Firefly Park brings nature preservation and education together

Nibley City is excited to officially open their new Firefly Park to the public and create a space where dozens of birds and rare fireflies can safely reside.

Centered on a 20-acre lot just west of Heritage Park, the land has been in agricultural use for over 150 years before the city bought it back in 2015. The city was able to secure more than a million dollars in funding to purchase, develop, and build the nature park. The final price tag will be around $1.5 million after the final phases are complete next summer.

“People visiting Heritage Park discovered that they could see fireflies near the end of the property at night, so the city council decided to purchase that property and turn it into a nature park,” said Nibley City Manager David Zook.

The city has built trails, boardwalks, benches, a playground, a pollinator garden, and educational signs. They’ve also planted over 100 trees so far and have plans to plant hundreds more. Zook said the second half of the plan will bring in observation towers, a restroom pavilion, bird blinds and potentially expanding the wetland to create open water for the birds.

“We named it Firefly Park because of the fireflies, but it has other valuable nature aspects as well,” Zook said. “More than two dozen species of birds reside there, too.”

The natural wetland provides water and shelter for the birds and the tall grass and mud welcome the fireflies. Nibley City Council is working on passing an ordinance to restrict dogs from being allowed in the park and making the capturing of fireflies illegal.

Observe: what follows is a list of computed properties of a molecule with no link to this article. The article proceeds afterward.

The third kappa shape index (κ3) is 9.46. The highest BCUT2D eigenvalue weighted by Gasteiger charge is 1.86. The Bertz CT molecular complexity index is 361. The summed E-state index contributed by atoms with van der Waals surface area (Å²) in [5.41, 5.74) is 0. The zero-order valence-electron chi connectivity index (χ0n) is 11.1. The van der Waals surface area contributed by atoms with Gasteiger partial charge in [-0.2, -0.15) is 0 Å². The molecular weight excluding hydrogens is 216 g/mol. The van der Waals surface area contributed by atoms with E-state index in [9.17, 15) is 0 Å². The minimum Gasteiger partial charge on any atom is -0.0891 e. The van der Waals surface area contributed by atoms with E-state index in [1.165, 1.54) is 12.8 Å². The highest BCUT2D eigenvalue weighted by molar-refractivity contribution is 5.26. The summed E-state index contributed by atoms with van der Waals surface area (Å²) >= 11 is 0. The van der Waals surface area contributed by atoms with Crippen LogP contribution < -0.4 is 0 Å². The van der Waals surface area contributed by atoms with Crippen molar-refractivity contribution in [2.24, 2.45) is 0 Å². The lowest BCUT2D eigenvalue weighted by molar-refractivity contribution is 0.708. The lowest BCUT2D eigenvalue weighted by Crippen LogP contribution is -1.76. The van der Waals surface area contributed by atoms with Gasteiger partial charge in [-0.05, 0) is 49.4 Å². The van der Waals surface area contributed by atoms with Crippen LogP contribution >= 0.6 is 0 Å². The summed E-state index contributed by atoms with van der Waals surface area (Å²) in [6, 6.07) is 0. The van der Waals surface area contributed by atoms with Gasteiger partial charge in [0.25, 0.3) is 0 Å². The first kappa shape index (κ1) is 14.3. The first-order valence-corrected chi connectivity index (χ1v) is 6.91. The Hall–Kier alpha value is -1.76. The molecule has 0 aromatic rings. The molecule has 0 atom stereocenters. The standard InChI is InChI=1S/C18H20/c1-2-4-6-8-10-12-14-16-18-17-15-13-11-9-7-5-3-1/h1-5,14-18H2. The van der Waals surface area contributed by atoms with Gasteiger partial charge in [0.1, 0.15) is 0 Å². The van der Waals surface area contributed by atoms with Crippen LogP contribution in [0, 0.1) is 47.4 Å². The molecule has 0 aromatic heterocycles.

“The reason why they are doing both those things is to protect the wildlife there. Dogs, because of the

birds, and we don’t want people capturing the fireflies because they are a rare species here,” Zook explained.

Zook believes the fireflies will continue to survive and thrive in the nature park, “if we continue to take care of them and not catch them.”

“Going forward from this point, we want to encourage our residents to use the park and ask them to be respectful of the wildlife there,” Zook added.

The time to enjoy the fireflies is quickly running out. They show up the first part of June for mating season and are usually gone before the 4th of July. People are encouraged to come when it is completely dark, around 10 p.m. Zook said the best place to see them is the west side of Heritage Park by the willow tree.

“If people would like to go see them, do it soon,” Zook implored.

Even though they share a mutual border, Firefly Park is a completely separate park from Heritage Park. “It’s a nature park,” said Zook. “There are no athletic fields, just open space, and nature.”

The park doesn’t officially open until June 29, but since the trails haven’t been gated off, Zook said many residents have already enjoyed the 1-mile walking trail. The city is holding a grand opening event Saturday, June 29 starting at 5 p.m. There will be a ribbon cutting, speech from the Mayor, and a family parade around the trail. The city is asking bikes and dogs be left home for this event. There will be an educational nature activity by Stokes Nature Center, and a free sunset yoga class at 8 p.m. At 10 p.m., the fireflies will be out and the Cache Valley Astronomical Society will host a star party.

“We invite our citizens and neighbors to come enjoy this park. We hope they love it as much as we do,” Zook said.

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